Your secret weapon is customer service. Wait! It’s not a secret anymore. Just about every company I do business with claims they deliver customer service. My experience as I look back over just the last year is that for many companies it is their goal, yet not their reality. Think about it. No business says, […]
Your secret weapon is customer service. Wait! It’s not a secret anymore. Just about every company I do business with claims they deliver customer service. My experience as I look back over just the last year is that for many companies it is their goal, yet not their reality.
Think about it. No business says, “Come do business with us, and we’ll treat you like dirt. We’ve got a great product, but don’t count on us for customer service. We don’t have great people. We hire the worst. We don’t answer the call promptly. We don’t return calls quickly. (And my favorite anti-customer service mantra…) We’re not happy until you’re not happy.” No business has that kind of a brand promise. No. They promise the opposite.
Here is the problem. It’s execution. The intentions are there, but the ability to deliver falls short. It takes getting the right people with the right mindset to deliver what is not only promised, but what the customer expects.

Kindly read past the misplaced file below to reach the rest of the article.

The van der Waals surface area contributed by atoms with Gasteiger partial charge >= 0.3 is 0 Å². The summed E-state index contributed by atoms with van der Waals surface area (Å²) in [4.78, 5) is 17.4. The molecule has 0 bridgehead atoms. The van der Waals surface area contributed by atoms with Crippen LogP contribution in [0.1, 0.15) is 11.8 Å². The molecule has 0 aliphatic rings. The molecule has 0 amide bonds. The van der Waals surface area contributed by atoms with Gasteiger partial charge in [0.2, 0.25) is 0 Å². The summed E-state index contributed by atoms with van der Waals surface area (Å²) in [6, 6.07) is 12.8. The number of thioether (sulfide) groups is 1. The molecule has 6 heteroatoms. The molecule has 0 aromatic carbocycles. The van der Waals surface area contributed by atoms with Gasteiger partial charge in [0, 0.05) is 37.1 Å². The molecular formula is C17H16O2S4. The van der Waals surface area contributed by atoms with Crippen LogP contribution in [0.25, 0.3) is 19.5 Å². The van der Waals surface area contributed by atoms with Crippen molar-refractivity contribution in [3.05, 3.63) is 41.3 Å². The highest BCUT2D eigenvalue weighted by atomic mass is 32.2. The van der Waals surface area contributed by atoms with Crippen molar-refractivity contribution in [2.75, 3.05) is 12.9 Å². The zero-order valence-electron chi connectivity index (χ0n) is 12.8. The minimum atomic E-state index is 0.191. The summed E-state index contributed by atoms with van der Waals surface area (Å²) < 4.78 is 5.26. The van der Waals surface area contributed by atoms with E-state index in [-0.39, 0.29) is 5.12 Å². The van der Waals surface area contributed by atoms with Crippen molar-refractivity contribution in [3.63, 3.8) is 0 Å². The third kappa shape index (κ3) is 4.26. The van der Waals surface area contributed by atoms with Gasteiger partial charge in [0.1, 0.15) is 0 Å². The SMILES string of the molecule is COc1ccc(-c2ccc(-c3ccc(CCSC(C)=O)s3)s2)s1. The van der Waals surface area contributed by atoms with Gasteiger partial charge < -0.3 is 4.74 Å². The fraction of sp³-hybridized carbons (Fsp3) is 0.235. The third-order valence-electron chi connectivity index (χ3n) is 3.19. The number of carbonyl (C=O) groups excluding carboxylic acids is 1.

And, speaking of what the customer expects, their demands are higher than ever. The reason is that they are educated. They see and hear advertising that promises good service. These ads depict people smiling and feeling good. Our customers want some of that! Companies promote it in their brand promise. Some deliver, but some do not.
It’s the ones that don’t that make it easier for the ones that do. The ones that don’t aren’t doing it on purpose. They just don’t have the system in place. And the customer service system needs a plan, the right people (hired), the right culture and a leadership team that sets the tone and the example.
It’s not that all companies that don’t deliver are bad. No, most of them are not bad. But, they are just average. Creating customer amazement isn’t that hard. You don’t have to “Wow!” the customer all of the time. You simply have to be better than average – all of the time. Tom Friedman’s new book “That Used To Be Us” sums it up in a simple statement: Average is over.
Shep Hyken is a customer service expert, professional speaker and New York Times bestselling business author. For information contact (314) 692-2200 orhttp://www.hyken.com/. For information on The Customer Focus™customer service training programs go to http://www.thecustomerfocus.com/. Follow on Twitter: @Hyken
(Copyright ©MMXII, Shep Hyken)
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